While Emblem Rings are relatively scarce, any Ring can be equipped by any unit, meaning, even in the game’s earliest stages, there’s plenty of room for experimentation and customization. Plus, while in the Somniel, your floating base of operations, you can train individual units with various Emblems, unlocking a modicum of their power, and even create Bond Rings, an assortment of lesser rings that channel the might of minor historical fighters to bestow stat increases.
Somniel is also where you’ll do the bulk of your shopping (via a growing marketplace), as well as deepening support (unit-to-unit relationships that grow through support conversations) and bonds (special unit-to-Emblem partnerships). While I still feel these new digs lack a bit of the charm of Garreg Mach, Somniel does offer much more varied opportunities for downtime activities.
These include not just the shops of the Plaza but the sacred Ring Chamber (where you can inherit skills from Emblems, clean soiled Emblem Rings, and make/meld lesser Bond Rings) and an Arena (where you can train your troops in practice battles). The Somniel also offers access to the Tower of Trials, the Café Terrace dining area, spots for fishing and exercise, and the grotto home of Sommie… think of him as your own supernatural Tamagotchi.
There are a number of interesting new developments on the battlefield itself. The Break mechanic (often employed by oversized Great weapons) can be used to temporarily disarm foes weak to that weapon’s attacks in the returning Weapon Triangle. This opens them up for damage by suppressing the ability to counterattack.
The Battle Style system further refines combat by giving units designations like Backup (for infantry units that can be used in Chain Attacks), Covert (for distance attackers that can make better use of terrain), and Qi Adept (who now use Body Arts instead of gauntlets and can protect adjacent allies using a Chain Guard). You can easily enable these labels on the battle map using the ZR trigger (while ZL toggles on and off your enemies’ Danger Radius).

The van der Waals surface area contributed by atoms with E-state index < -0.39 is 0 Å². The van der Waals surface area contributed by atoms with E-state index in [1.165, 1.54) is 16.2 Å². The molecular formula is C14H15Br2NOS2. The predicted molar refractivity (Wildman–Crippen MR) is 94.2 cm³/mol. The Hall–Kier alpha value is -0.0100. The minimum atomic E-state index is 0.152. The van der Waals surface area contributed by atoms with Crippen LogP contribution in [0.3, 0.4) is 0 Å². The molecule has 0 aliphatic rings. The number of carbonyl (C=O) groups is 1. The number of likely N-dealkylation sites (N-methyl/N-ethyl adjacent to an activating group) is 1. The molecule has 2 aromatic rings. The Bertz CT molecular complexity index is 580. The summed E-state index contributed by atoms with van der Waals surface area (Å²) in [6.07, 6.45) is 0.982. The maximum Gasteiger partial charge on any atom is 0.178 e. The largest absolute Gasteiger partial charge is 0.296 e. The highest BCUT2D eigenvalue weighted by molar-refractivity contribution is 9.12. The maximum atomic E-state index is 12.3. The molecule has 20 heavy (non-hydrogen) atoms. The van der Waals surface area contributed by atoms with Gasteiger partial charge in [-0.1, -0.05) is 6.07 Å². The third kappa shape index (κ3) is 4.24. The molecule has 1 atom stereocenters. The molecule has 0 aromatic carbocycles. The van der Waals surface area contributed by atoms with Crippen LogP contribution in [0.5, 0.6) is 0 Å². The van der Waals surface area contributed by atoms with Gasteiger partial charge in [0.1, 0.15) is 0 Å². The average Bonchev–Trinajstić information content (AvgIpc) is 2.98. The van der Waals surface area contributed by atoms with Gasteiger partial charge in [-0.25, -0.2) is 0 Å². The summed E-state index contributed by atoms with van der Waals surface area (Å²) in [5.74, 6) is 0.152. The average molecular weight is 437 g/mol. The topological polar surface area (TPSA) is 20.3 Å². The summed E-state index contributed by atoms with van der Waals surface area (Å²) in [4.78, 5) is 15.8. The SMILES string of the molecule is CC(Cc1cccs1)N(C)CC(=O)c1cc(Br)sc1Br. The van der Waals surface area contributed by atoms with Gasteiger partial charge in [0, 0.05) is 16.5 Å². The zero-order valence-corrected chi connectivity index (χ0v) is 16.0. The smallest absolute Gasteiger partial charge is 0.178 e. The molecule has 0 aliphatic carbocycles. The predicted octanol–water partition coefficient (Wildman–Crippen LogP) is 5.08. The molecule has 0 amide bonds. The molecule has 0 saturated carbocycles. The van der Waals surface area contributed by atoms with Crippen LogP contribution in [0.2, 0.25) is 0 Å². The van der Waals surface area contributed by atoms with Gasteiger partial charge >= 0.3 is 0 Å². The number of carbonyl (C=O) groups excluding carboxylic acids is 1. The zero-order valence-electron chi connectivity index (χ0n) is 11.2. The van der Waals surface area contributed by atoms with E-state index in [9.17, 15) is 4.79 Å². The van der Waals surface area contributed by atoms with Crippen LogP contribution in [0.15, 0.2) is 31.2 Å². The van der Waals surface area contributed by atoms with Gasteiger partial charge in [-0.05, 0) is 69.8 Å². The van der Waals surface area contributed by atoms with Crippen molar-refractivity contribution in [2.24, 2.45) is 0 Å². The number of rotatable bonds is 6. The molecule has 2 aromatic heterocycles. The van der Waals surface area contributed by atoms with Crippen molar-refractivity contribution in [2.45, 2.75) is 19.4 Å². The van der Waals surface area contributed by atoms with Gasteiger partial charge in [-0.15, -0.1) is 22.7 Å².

Obviously, these new elements add additional layers of strategy when combined with the old standbys like changing a unit’s class, managing skills, and doling out weapons and supplies. Think of them as quality-of-life improvements like Three Houses‘ ability to rewind battle—which is, incidentally, back again, albeit using your trusty Draconic Time Crystal in Fire Emblem Engage.
Taken together, all this makes for a really solid gameplay experience, one that’s even deeper and more deliciously complex than previous entries. In fact, my only complaint across the game’s first eight action-packed chapters is that I just don’t quite find the various personalities at play as much to my liking as their Three Houses counterparts. Still, even this aspect of Fire Emblem Engage continues to grow on me, and I’ll doubtlessly be putting in dozens more hours as I make my way to its thrilling conclusion… before inevitably restarting the game and playing through again making intentionally different choices and focusing on noticeably different bonds and relationships.
You know how I do.
Review materials provided by Nintendo of America. This post contains affiliate links. Goodhearted thief Yunaka is still simultaneously my most beloved character and the most singularly annoying personality in Elyos. Suffice it to say we have a complicated relationship.